No correlation between baby formulas and development of diabetes-associated autoantibodies

June 16, 2014

There is no correlation between the consumption of a cow's milk-based formula or hydrolyzed protein formula and the development of diabetes-associated autoantibodies in children younger than seven, according to a worldwide research study published in the Journal of the American Medical Association (JAMA).

The Trial to Reduce Insulin Dependent Diabetes Mellitus in the Genetically at Risk (TRIGR) study, which examines possible reduction in autoantibodies associated with type 1 diabetes, tracked children genetically predisposed to type 1 diabetes for seven years.

It was conducted in 78 centers in 15 countries, including the U.S and Canada, and will continue to receive funding from the National Institutes of Health to collect data up to the children's 10th birthday. A pilot study in Finland with a smaller, homogeneous population showed that weaning infants to an extensively hydrolyzed casein formula decreased the cumulative occurrence of diabetes-associated autoantibodies in children who have a first-degree relative with type 1 diabetes and an increased genetic risk.

Anita Nucci, assistant professor of nutrition at Georgia State University, is the U.S. coordinator and the North America nutrition coordinator for TRIGR. She notes that while there is no correlation between cow's milk protein and the that result in type 1 diabetes, the second end-point of the TRIGR study is the development of type 1 diabetes by 10 years of age.

"The NIH's continued support validates the possibility the connection with cow's and type 1 diabetes may appear a little later in the lives of children who live outside Finland or that hydrolyzed formula affects the rate of progression of autoimmunity to in high-risk children," says Nucci.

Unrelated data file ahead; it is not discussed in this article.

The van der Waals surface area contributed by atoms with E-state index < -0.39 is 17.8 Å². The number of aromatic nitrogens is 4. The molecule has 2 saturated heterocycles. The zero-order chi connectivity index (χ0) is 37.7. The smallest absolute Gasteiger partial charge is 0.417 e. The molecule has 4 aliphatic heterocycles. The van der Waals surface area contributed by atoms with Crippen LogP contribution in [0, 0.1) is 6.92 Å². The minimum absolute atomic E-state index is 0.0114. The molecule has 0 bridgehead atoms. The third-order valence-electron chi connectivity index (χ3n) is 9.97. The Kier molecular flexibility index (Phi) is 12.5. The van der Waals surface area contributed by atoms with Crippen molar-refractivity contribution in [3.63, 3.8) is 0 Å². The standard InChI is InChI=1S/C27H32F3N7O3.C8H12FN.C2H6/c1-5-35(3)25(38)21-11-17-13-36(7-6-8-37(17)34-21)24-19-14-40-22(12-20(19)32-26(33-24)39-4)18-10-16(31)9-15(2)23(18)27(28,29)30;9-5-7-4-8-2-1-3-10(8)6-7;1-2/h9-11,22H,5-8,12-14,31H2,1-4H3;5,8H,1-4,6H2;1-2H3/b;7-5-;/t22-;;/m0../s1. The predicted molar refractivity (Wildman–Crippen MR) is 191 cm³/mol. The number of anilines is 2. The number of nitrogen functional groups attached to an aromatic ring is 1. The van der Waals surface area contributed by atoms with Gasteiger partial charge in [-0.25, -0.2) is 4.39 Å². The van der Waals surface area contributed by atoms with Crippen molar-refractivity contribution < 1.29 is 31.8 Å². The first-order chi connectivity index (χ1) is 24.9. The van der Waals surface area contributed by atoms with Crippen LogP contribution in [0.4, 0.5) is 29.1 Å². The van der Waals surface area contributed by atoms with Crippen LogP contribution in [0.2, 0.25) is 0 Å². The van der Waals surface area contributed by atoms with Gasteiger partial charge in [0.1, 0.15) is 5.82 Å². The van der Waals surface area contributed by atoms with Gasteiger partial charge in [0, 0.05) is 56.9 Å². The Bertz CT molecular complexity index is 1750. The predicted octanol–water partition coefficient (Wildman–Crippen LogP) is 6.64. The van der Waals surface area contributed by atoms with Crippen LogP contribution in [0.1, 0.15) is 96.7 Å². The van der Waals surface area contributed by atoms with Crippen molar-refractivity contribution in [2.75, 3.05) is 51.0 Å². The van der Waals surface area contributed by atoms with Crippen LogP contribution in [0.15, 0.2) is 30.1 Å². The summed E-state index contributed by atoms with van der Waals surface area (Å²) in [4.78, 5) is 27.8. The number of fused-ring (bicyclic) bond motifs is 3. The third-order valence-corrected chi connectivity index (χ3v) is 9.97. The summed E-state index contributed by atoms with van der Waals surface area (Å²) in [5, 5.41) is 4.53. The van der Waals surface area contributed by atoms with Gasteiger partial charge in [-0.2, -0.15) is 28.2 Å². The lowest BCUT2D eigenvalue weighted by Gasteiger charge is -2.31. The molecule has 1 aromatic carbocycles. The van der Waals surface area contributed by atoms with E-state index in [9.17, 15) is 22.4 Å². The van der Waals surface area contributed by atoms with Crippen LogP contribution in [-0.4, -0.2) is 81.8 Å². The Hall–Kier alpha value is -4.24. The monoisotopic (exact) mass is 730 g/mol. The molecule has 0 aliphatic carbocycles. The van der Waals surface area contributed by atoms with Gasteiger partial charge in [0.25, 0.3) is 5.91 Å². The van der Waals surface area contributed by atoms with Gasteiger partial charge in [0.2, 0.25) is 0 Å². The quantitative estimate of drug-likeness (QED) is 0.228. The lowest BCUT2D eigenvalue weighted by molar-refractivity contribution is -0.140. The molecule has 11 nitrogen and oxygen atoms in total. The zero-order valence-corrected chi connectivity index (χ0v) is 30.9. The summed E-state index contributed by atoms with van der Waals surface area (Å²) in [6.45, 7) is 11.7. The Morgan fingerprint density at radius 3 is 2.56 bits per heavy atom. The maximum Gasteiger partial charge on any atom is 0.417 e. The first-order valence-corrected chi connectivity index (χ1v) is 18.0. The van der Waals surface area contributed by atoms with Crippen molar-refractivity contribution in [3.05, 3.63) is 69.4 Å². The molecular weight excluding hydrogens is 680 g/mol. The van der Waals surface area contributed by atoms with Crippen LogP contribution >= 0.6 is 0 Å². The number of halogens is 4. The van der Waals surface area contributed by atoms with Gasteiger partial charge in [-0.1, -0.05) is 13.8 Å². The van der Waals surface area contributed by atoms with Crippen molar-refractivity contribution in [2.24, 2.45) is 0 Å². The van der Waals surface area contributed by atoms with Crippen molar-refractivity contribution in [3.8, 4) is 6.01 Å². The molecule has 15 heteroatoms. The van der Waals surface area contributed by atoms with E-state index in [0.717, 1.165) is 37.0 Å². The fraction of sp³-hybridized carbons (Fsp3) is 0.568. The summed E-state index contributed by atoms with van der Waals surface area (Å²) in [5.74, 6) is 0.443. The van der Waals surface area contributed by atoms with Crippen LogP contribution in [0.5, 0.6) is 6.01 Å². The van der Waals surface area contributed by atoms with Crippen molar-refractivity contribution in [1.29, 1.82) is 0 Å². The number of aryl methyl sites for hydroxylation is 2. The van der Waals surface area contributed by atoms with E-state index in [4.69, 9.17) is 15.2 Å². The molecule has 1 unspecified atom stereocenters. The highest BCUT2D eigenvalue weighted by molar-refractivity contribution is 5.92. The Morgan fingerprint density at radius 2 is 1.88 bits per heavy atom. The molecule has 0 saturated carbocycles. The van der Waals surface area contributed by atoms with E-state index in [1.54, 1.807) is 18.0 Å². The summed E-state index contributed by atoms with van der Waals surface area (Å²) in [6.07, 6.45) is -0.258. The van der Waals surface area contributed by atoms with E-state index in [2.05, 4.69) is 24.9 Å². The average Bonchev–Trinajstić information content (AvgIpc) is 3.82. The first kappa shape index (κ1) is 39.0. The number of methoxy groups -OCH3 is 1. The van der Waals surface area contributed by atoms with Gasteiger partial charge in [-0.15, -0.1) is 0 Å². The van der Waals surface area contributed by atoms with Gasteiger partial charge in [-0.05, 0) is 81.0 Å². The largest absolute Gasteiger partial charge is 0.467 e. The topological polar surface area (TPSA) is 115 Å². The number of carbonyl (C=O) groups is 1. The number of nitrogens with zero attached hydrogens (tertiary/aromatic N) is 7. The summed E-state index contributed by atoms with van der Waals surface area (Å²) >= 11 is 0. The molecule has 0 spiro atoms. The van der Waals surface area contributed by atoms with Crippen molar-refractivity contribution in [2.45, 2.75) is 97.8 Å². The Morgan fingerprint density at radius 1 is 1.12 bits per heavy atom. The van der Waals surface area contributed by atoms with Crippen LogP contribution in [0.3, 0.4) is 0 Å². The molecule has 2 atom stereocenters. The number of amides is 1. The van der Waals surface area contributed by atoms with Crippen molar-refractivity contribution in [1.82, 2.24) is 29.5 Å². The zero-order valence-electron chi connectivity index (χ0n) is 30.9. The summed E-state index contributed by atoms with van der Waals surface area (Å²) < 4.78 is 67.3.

Some genetic subgroups may carry a higher risk for diabetes and cow's milk proteins. Scandinavia is the region with the highest incidence of in the world.

Explore further: Hydrolyzed formula does not reduce diabetes-associated autoantibodies in at-risk infants

Related Stories

Type 1 diabetes: Vitamin D deficiency occurs in an early stage

February 27, 2014

Vitamin D is known as a major regulator of calcium levels and bone metabolism. Furthermore, it also influences the immune system. Previous studies have shown that patients with recently diagnosed type 1 diabetes have significantly ...

Recommended for you

Low-carb diet may aid your metabolism

December 2, 2016

(HealthDay)—Eating low-carbohydrate meals may lead to healthy changes in a woman's metabolism that don't occur when consuming higher-carbohydrate meals, a small study suggests.

Research shows nerve growth protein controls blood sugar

November 14, 2016

Research led by a Johns Hopkins University biologist demonstrates the workings of a biochemical pathway that helps control glucose in the bloodstream, a development that could potentially lead to treatments for diabetes.

0 comments

Please sign in to add a comment. Registration is free, and takes less than a minute. Read more

Click here to reset your password.
Sign in to get notified via email when new comments are made.